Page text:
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Showing content with the highest reputation on 08/19/2018 in all areas

  1. Sora at Nayanquing pt in East Central Michigan
    4 points
  2. Blackburnian Warbler - Minnesota
    4 points
  3. New bird to Charlotte, NC backyard today. I'm guessing blue gray gray gnatcatcher because of the birds color and the white around its eye. Can you confirm? Thanks!
    2 points
  4. I got lucky with this shot last winter. Male Downy and male Hairy on the same feeder at the same time. IMGB3125 by ruthcatrin, on Flickr For me the beak length is the biggest, and often easist, quick identifier. The size (when seen in person) also usually jumps at me, though size is harder to tell in a photo usually.
    2 points
  5. If the first word that comes to your mind is "cute", it's a Downy. šŸ™‚
    2 points
  6. Great blue heron taking off after being pestered by some terns. 0C3A8717-4 by lonestranger102, on Flickr
    2 points
  7. Osprey being cooperative and hunting my side of the shoreline. 0C3A0863 by lonestranger102, on Flickr 0C3A0847 by lonestranger102, on Flickr
    2 points
  8. Hi there, a few more... 1. Black-crowned Night Heron? NIght Heron for ID by Morganirich, on Flickr 2. Least Sandpiper? Least Sandpiper for ID by Morganirich, on Flickr 3. Dragonfly for ID anyone? Dragonfly for ID by Morganirich, on Flickr 4. Carolina Chickadee (v Black-capped?0 Carolina Chickadee by Morganirich, on Flickr 5. Tern - Forster's or Roseate? Tern for ID - Roseate or Forsters? by Morganirich, on Flickr 6. Least Tern? Tern for ID - Least? by Morganirich, on Flickr 7. Forster's? Tern for ID - Least - Forster's? by Morganirich, on Flickr 8. Forster's? Tern for ID - Forster's? by Morganirich, on Flickr 9. Common Tern? Tern for ID - Common? by Morganirich, on Flickr 10. Caspian Tern Tern for ID - Caspian by Morganirich, on Flickr thx all!
    1 point
  9. With buteos, always look at the tail pattern if you can -- I think they use them as a distant species-recognition signal. It's harder in juveniles, but in adults they're diagnostic. (It's a bit harder with a couple of the western species, Gray and Swainson's, but Gray is quite local and the two look quite different otherwise.)
    1 point
  10. Cliff Swallow.
    1 point
  11. Mt Rainier is a special place for most of us Washington locals. Hikes around the mountain can be a challenge but the views are spectacular.
    1 point
  12. https://ebird.org/view/checklist/S47909046 https://ebird.org/view/checklist/S47909046 Checklists from the past few days.... Also school starts tomorrow for me šŸ˜„
    1 point
  13. #4 looks like a Tree Swallow in bad light -- as Blackburnian states, the forked tail doesn't work for a Chimney Swift.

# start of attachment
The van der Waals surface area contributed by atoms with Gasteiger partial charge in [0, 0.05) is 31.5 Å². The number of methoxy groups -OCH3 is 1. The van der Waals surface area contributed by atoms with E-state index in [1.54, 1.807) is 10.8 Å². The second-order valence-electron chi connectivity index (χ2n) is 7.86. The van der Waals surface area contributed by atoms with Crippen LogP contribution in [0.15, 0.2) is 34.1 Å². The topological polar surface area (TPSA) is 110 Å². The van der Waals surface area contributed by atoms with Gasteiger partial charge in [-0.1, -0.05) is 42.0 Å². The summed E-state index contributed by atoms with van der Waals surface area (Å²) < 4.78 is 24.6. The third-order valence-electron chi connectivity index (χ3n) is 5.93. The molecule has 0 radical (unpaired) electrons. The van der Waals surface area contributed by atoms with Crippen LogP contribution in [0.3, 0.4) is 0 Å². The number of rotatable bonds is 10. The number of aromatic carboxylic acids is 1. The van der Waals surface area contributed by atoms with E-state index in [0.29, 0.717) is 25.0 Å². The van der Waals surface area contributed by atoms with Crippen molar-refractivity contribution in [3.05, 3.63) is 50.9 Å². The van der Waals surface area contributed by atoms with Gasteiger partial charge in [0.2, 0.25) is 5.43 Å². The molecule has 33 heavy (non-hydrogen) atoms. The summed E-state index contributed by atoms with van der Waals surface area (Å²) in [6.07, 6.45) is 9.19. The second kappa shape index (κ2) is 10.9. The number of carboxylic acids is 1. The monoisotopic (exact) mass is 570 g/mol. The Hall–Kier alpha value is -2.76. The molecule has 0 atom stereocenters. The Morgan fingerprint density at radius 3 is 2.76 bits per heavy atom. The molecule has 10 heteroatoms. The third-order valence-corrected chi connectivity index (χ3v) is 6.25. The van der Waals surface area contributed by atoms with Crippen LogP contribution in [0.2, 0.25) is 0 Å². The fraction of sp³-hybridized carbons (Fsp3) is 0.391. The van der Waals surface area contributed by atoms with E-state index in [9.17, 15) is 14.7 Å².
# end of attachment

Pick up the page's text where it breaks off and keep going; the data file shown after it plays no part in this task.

1 point
  14. Hmmm, Iā€™m not sure about Chimney Swift for 4 with that forked tail. Looks more like a swallow to me.
    1 point
  15. taken today near Houston
    1 point
  16. House Finch for the first two, then Downy Woodpecker.
    1 point
  17. The streaking is probably juvenile plumage, actually.
    1 point
  18. That's true for females, but males are free anyway--they don't help with the young. And even females with flightless ducklings are surprisingly mobile. They typically nest over a kilometer from the bodies of water where they raise their young. The longest move mentioned in Birds of North American Online (subscription required) was 9.2 km within two days of nesting for a female and young in S. Dakota. The two or three times I've seen woodlings (I just made that up), they left the pond they were in, and I couldn't find them again.
    1 point
  19. Yes, a young Broad-winged.
    1 point
  20. Another mark for Hairy is the black "shoulder spur" that you can see coming forwards from the neck in that later shot. Two other issues with the tail spots: first, sometimes, you're not seeing the outermost tail feathers and the next pair or two in show less black than the outermost ones. Second, at least in some parts of the country Hairy can occasionally show a few black spots there.
    1 point
  21. BBC Here's a Hairy Woodpecker I took a number of years ago in Suburban Chicago, Illinois.They are much bigger then a Downy, also the bill is much longer. Hope this helps. Hairy Woodpecker (male) by R. Tompkins, on Flickr
    1 point
  22. I would advise being a little more cautious about using the presence/absence of black on the outer tail feathers as a definitive field mark. Some Downy Woodpeckers show quite a bit of black, while others have little to even none. A quick Google Images search on DOWO will bring up a number of Downies that almost completely lack any black spots. It's a subtle clue, but not definitive- I'd argue that it's not that useful of a field mark, especially considering the fact that lightning can also have an impact on what is or isn't visible on a bird. Other field marks such as bill length and overall structure are much better ways of identifying DOWO and HAWO in my opinion.
    1 point
  23. Amazing they can fly after one or two of these isn't it ?
    1 point
  24. If they make enough noise and are in the right place at the right time, a healthy meal is delivered on the fly without even a touchdown !
    1 point
  25. Bald Eagle - Alaska
    1 point
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